Back on the island, Stone is delerious with rage.  That’s when Baldwin comes out of the sea and walks, zombie-like, up the beach towards her.  As he walks, he eats whatever is washed up on the beach.  (We get Baldwin to really eat these awful things.  He’d do it.)
Despite (or maybe because of) the fact that Stone is crazy and Baldwin is some kind of voodoo-influenced almost dead guy, the Stone/Baldwin romance rekindles.  And that’s when Demi Moore, as the daughter of a tribal witch doctor (played in voice-over by Morgan Freeman, who is the movie’s narrator), appears on the scene.  Moore speaks in a made-up language similiar to, but different than, Streep’s language.  Yet it’s similar enough that Stone can understand Moore.  Moore and Stone immediately hit it off, with a real sexual chemistry that excites Baldwin too.  There’s a great scene where Stone has to try and safe-crack the tribal chastity belt that Moore wears.  it’s a very tender, very provocative, very sensual scene.
Moore and Stone continue to sizzle with sexual energy.  Baldwin’s involved too, but we, the audience, can see that it’s really the two women who have the hots for each other.  Maybe it’s hinted at that for now, they’ll allow Baldwin to participate but once they tire of him, he’ll become expendable?

Boat arrives with Kinnear, Robbins and Streep.  Robbins is an ass as he tries to take control of the group.  Maybe Kinnear starts to see Robbins as the ass he is and begins to question what’s important to him?

(this is where our plot kind of fizzled out, but we’d like all the above to maybe be about two-thirds of the entire movie)  We do know that in the end Streep is able to write a world-wide bestseller on Love, based on her third-act experiences on the island.  I kind of forget what happens to the rest of the players.

If anybody has any ideas on how to improve this story (that is, make it worse), let’s hear them.  We really need a good ending third.

7 Comments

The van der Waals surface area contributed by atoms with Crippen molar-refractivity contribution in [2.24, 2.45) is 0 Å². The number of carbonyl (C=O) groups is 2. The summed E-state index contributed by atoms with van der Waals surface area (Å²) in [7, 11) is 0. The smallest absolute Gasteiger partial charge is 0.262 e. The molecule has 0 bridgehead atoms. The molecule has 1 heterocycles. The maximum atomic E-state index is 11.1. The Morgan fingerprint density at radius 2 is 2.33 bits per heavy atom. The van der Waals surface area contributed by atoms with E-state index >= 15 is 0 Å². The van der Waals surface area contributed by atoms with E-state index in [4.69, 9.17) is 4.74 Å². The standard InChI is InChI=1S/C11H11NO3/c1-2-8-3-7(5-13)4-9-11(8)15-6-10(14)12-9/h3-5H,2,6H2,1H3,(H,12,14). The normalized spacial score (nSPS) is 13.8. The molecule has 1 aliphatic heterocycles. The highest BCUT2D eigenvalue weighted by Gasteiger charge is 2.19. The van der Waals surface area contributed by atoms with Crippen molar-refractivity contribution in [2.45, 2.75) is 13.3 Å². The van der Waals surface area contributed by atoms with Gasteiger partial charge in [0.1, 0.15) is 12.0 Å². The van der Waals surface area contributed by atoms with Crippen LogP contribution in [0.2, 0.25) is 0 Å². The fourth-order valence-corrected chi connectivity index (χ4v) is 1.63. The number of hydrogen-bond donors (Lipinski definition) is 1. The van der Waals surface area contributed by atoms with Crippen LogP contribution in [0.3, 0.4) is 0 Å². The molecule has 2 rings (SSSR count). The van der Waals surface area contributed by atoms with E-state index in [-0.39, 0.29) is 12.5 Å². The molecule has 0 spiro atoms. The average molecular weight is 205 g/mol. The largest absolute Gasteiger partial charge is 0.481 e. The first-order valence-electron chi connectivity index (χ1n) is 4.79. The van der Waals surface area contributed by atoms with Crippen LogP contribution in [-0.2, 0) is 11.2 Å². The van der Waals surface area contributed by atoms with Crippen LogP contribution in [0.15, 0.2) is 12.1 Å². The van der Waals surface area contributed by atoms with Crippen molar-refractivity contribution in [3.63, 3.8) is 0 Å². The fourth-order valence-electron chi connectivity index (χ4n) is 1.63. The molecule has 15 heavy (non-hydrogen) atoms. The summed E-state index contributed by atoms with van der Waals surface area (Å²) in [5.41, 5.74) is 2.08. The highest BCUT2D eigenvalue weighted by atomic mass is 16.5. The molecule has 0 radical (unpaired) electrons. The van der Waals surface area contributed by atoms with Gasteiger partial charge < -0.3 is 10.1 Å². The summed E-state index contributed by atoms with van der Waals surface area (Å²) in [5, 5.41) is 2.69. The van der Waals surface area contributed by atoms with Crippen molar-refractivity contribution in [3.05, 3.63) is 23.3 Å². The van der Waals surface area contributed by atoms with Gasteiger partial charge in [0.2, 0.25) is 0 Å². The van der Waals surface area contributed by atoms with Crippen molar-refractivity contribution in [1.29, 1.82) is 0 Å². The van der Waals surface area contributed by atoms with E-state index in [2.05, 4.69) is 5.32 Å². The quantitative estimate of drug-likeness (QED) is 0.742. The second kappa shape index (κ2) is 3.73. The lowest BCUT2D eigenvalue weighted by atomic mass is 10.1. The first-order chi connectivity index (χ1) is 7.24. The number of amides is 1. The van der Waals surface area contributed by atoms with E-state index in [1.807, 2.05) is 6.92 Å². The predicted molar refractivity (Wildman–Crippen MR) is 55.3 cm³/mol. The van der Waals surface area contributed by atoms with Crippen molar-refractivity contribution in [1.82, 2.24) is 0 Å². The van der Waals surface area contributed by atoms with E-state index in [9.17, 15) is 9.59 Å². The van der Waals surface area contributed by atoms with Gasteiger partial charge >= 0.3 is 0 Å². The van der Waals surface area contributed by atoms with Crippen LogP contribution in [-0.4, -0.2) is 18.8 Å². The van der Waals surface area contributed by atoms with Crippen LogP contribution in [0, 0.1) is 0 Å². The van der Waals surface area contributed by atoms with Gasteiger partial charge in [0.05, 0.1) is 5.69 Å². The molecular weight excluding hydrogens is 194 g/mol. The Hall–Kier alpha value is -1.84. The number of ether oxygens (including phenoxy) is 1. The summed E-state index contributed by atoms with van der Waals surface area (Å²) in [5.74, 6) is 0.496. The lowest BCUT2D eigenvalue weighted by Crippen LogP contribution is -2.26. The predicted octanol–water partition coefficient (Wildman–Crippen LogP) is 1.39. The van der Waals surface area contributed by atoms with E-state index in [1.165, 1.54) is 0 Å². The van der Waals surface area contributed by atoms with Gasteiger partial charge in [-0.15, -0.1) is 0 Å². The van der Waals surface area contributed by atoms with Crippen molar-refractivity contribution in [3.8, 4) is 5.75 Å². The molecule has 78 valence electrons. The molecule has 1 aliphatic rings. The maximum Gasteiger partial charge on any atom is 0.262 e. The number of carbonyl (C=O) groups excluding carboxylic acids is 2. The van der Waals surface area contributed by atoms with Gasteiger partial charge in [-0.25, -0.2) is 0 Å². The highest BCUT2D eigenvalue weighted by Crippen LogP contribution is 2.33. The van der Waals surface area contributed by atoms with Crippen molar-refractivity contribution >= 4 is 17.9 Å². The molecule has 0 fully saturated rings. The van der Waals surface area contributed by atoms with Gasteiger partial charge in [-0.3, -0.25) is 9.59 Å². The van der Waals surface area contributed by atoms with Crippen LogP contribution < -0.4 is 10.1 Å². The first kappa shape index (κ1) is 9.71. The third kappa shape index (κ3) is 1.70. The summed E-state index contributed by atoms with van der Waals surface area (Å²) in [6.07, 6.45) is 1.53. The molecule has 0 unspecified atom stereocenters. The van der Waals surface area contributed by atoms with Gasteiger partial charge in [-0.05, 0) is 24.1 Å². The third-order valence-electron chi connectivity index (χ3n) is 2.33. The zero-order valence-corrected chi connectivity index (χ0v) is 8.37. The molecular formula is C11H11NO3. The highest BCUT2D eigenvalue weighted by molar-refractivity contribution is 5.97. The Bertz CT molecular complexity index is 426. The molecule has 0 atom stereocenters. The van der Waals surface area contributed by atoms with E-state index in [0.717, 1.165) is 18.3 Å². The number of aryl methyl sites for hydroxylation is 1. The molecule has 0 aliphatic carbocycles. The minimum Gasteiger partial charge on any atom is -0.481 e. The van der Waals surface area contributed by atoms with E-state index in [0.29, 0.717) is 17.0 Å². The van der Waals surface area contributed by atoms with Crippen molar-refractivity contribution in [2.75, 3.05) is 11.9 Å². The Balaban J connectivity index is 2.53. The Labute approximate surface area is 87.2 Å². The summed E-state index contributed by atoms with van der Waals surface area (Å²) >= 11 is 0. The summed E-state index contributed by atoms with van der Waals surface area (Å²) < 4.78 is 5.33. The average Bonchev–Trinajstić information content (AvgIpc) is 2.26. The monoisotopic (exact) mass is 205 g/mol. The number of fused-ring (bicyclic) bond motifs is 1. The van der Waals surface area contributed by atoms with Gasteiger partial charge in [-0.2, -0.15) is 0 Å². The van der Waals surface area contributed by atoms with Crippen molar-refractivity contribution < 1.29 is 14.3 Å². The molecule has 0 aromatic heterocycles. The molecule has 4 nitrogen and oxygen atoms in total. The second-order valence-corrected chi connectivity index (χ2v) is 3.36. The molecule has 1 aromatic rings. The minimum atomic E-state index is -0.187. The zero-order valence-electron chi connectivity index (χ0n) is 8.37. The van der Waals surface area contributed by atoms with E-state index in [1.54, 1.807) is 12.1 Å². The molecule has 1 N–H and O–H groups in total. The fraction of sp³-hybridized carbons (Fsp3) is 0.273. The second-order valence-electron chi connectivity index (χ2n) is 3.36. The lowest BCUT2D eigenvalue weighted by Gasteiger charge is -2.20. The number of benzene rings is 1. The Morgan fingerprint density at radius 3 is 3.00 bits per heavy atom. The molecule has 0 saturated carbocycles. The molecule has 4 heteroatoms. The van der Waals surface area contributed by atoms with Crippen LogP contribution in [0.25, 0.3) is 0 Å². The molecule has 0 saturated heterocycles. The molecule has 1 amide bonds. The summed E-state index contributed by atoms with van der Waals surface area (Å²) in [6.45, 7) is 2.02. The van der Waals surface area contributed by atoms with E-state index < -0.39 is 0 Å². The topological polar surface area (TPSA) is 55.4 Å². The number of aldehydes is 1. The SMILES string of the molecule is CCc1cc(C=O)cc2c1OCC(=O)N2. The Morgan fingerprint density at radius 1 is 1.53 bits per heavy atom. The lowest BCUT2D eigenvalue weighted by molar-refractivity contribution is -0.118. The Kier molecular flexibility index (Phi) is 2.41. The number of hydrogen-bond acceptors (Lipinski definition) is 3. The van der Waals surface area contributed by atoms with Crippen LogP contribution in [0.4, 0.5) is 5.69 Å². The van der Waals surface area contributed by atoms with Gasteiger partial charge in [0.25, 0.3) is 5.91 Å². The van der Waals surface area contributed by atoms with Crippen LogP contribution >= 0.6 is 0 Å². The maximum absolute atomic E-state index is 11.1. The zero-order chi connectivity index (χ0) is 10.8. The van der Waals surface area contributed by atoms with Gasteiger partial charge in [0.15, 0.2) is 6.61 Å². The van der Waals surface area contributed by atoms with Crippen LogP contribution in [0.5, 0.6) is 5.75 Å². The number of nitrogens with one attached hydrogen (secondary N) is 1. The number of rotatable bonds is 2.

1. that’s pretty much as i remember the story too. one suggestion i might make is that moore and stone meet each other and we have a scene of the sexual tension building between the two of them, and it’s during this scene that baldwin emerges from the sea, eating everything he finds on the beach. it’s filled with symbolism and great parallel action. perhaps we could cut back and forth between moore/stone and baldwin to the beat of steadily speeding up island drumming.
    also, maybe kinnear has already been hired by robinson to find this island and that’s why he’s out there searching for it.
    maybe during the climax, all the characters realise that they must sacrifice robins to the godess of love, which they do, throwing him into a vaginal cavern on the island, before they all leave together. i don’t know what it would be, but i think there could be a great last line a la king kong’s “it wasn’t the airplanes. ’twas beauty killed killed the beast”. maybe something like, “he lived for greed, but he died for love. and that is why we must live. we must live to live for love.”

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  2. I like that ending, Dave. Of course, it’d be spoken by Streep, in her made-up language.
    How about this for a final line:
    Streep: Ugga bugga wugga (whatever her language will sound like…)
    Baldwin: What did she say?
    Stone: She said “He lived for greed, but died for love. In the end, the treasure found was Love’s Language Lost’.”
    If there was some way that for this last line, it’s clear to us that Streep is still speaking in her made-up language, but now we understand her, that would be awesome!
    Great idea on the Baldwin symbolism, too, eating all the fish and stuff. And, yes, Robbins does need to be sacrificed.

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  3. That’s a preposterous notion, Ann. This movie will be, from opening credits to closing, no more than 2 hours and 50 minutes. Industry standard these days, it seems.

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  4. I like the story. There are many elements.
    I simply can’t believe those were the actors that first came to your minds.
    Crayzeea

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  5. I wasn’t surprised that Meryl Streep was the first actress that popped into my head. Moreso for Greg Kinnear. But I have no idea how a brain works that finds the words “Billy” and “Baldwin” when tasked with thinking of a male actor.